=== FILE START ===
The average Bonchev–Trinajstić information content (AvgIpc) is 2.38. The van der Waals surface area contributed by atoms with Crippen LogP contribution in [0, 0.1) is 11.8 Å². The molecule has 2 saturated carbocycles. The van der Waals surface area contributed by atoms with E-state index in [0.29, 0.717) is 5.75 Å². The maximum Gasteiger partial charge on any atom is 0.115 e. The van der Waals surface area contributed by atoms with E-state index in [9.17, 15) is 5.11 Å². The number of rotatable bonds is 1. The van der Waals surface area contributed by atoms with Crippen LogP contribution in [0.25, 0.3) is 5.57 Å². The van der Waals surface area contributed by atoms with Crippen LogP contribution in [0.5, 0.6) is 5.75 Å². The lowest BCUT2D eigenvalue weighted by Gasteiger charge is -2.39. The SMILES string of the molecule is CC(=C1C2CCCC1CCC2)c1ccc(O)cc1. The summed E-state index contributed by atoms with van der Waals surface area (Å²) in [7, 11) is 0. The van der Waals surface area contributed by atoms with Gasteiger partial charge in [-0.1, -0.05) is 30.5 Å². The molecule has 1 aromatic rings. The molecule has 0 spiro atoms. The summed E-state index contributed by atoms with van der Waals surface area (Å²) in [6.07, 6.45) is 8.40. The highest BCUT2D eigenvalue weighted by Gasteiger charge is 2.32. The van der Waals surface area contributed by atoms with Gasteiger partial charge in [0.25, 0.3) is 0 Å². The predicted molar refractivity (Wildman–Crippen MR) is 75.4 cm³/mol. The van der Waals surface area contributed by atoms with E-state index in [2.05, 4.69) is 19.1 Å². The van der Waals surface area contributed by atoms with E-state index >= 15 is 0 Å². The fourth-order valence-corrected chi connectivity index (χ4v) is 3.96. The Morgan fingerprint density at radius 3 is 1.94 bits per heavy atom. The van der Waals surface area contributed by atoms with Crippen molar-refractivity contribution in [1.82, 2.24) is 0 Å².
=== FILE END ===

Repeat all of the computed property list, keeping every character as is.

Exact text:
The average Bonchev–Trinajstić information content (AvgIpc) is 2.38. The van der Waals surface area contributed by atoms with Crippen LogP contribution in [0, 0.1) is 11.8 Å². The molecule has 2 saturated carbocycles. The van der Waals surface area contributed by atoms with E-state index in [0.29, 0.717) is 5.75 Å². The maximum Gasteiger partial charge on any atom is 0.115 e. The van der Waals surface area contributed by atoms with E-state index in [9.17, 15) is 5.11 Å². The number of rotatable bonds is 1. The van der Waals surface area contributed by atoms with Crippen LogP contribution in [0.25, 0.3) is 5.57 Å². The van der Waals surface area contributed by atoms with Crippen LogP contribution in [0.5, 0.6) is 5.75 Å². The lowest BCUT2D eigenvalue weighted by Gasteiger charge is -2.39. The SMILES string of the molecule is CC(=C1C2CCCC1CCC2)c1ccc(O)cc1. The summed E-state index contributed by atoms with van der Waals surface area (Å²) in [7, 11) is 0. The van der Waals surface area contributed by atoms with Gasteiger partial charge in [-0.1, -0.05) is 30.5 Å². The molecule has 1 aromatic rings. The molecule has 0 spiro atoms. The summed E-state index contributed by atoms with van der Waals surface area (Å²) in [6.07, 6.45) is 8.40. The highest BCUT2D eigenvalue weighted by Gasteiger charge is 2.32. The van der Waals surface area contributed by atoms with Gasteiger partial charge in [0.25, 0.3) is 0 Å². The predicted molar refractivity (Wildman–Crippen MR) is 75.4 cm³/mol. The van der Waals surface area contributed by atoms with E-state index in [2.05, 4.69) is 19.1 Å². The van der Waals surface area contributed by atoms with E-state index >= 15 is 0 Å². The fourth-order valence-corrected chi connectivity index (χ4v) is 3.96. The Morgan fingerprint density at radius 3 is 1.94 bits per heavy atom. The van der Waals surface area contributed by atoms with Crippen molar-refractivity contribution in [1.82, 2.24) is 0 Å².